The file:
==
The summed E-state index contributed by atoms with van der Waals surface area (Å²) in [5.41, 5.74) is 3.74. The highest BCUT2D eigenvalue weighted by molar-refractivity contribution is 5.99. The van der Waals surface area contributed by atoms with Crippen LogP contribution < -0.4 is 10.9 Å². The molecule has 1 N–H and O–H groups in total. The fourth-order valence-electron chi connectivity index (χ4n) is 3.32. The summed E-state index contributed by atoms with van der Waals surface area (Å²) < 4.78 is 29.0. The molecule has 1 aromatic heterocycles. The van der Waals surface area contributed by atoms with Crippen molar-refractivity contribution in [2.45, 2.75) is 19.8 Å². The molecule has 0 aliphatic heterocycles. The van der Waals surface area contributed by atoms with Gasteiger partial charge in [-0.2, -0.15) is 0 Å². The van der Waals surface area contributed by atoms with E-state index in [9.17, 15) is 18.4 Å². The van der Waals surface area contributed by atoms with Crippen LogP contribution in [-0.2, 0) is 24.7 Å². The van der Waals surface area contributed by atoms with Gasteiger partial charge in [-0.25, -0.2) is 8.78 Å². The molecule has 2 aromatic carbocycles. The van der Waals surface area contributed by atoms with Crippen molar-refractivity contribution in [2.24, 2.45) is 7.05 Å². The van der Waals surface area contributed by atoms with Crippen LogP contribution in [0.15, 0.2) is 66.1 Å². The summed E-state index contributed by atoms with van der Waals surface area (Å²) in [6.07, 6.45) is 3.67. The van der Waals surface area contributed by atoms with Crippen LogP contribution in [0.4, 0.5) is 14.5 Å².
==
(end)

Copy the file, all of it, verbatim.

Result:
The summed E-state index contributed by atoms with van der Waals surface area (Å²) in [5.41, 5.74) is 3.74. The highest BCUT2D eigenvalue weighted by molar-refractivity contribution is 5.99. The van der Waals surface area contributed by atoms with Crippen LogP contribution < -0.4 is 10.9 Å². The molecule has 1 N–H and O–H groups in total. The fourth-order valence-electron chi connectivity index (χ4n) is 3.32. The summed E-state index contributed by atoms with van der Waals surface area (Å²) < 4.78 is 29.0. The molecule has 1 aromatic heterocycles. The van der Waals surface area contributed by atoms with Crippen molar-refractivity contribution in [2.45, 2.75) is 19.8 Å². The molecule has 0 aliphatic heterocycles. The van der Waals surface area contributed by atoms with Gasteiger partial charge in [-0.2, -0.15) is 0 Å². The van der Waals surface area contributed by atoms with E-state index in [9.17, 15) is 18.4 Å². The van der Waals surface area contributed by atoms with Crippen LogP contribution in [-0.2, 0) is 24.7 Å². The van der Waals surface area contributed by atoms with Gasteiger partial charge in [-0.25, -0.2) is 8.78 Å². The molecule has 2 aromatic carbocycles. The van der Waals surface area contributed by atoms with Crippen molar-refractivity contribution in [2.24, 2.45) is 7.05 Å². The van der Waals surface area contributed by atoms with Crippen LogP contribution in [0.15, 0.2) is 66.1 Å². The summed E-state index contributed by atoms with van der Waals surface area (Å²) in [6.07, 6.45) is 3.67. The van der Waals surface area contributed by atoms with Crippen LogP contribution in [0.4, 0.5) is 14.5 Å².